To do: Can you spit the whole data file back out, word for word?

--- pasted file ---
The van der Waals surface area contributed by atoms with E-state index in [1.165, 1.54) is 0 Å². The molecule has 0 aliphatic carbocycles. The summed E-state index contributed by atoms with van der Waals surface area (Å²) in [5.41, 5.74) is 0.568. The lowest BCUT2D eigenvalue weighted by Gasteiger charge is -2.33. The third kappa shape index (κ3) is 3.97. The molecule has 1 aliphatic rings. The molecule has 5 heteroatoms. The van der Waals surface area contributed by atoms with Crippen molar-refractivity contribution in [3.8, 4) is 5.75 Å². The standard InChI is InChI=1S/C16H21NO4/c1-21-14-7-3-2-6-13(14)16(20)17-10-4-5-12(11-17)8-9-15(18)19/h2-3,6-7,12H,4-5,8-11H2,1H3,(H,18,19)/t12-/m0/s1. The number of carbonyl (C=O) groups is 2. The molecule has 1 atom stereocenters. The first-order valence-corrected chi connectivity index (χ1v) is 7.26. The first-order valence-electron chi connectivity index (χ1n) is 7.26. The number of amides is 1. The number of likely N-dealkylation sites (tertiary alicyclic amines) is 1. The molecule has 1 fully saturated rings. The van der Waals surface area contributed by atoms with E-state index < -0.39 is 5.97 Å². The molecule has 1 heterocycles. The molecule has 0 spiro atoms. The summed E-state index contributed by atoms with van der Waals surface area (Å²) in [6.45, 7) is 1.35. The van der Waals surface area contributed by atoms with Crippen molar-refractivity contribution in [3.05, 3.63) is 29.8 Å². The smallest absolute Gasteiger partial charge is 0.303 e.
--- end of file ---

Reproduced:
The van der Waals surface area contributed by atoms with E-state index in [1.165, 1.54) is 0 Å². The molecule has 0 aliphatic carbocycles. The summed E-state index contributed by atoms with van der Waals surface area (Å²) in [5.41, 5.74) is 0.568. The lowest BCUT2D eigenvalue weighted by Gasteiger charge is -2.33. The third kappa shape index (κ3) is 3.97. The molecule has 1 aliphatic rings. The molecule has 5 heteroatoms. The van der Waals surface area contributed by atoms with Crippen molar-refractivity contribution in [3.8, 4) is 5.75 Å². The standard InChI is InChI=1S/C16H21NO4/c1-21-14-7-3-2-6-13(14)16(20)17-10-4-5-12(11-17)8-9-15(18)19/h2-3,6-7,12H,4-5,8-11H2,1H3,(H,18,19)/t12-/m0/s1. The number of carbonyl (C=O) groups is 2. The molecule has 1 atom stereocenters. The first-order valence-corrected chi connectivity index (χ1v) is 7.26. The first-order valence-electron chi connectivity index (χ1n) is 7.26. The number of amides is 1. The number of likely N-dealkylation sites (tertiary alicyclic amines) is 1. The molecule has 1 fully saturated rings. The van der Waals surface area contributed by atoms with E-state index < -0.39 is 5.97 Å². The molecule has 1 heterocycles. The molecule has 0 spiro atoms. The summed E-state index contributed by atoms with van der Waals surface area (Å²) in [6.45, 7) is 1.35. The van der Waals surface area contributed by atoms with Crippen molar-refractivity contribution in [3.05, 3.63) is 29.8 Å². The smallest absolute Gasteiger partial charge is 0.303 e.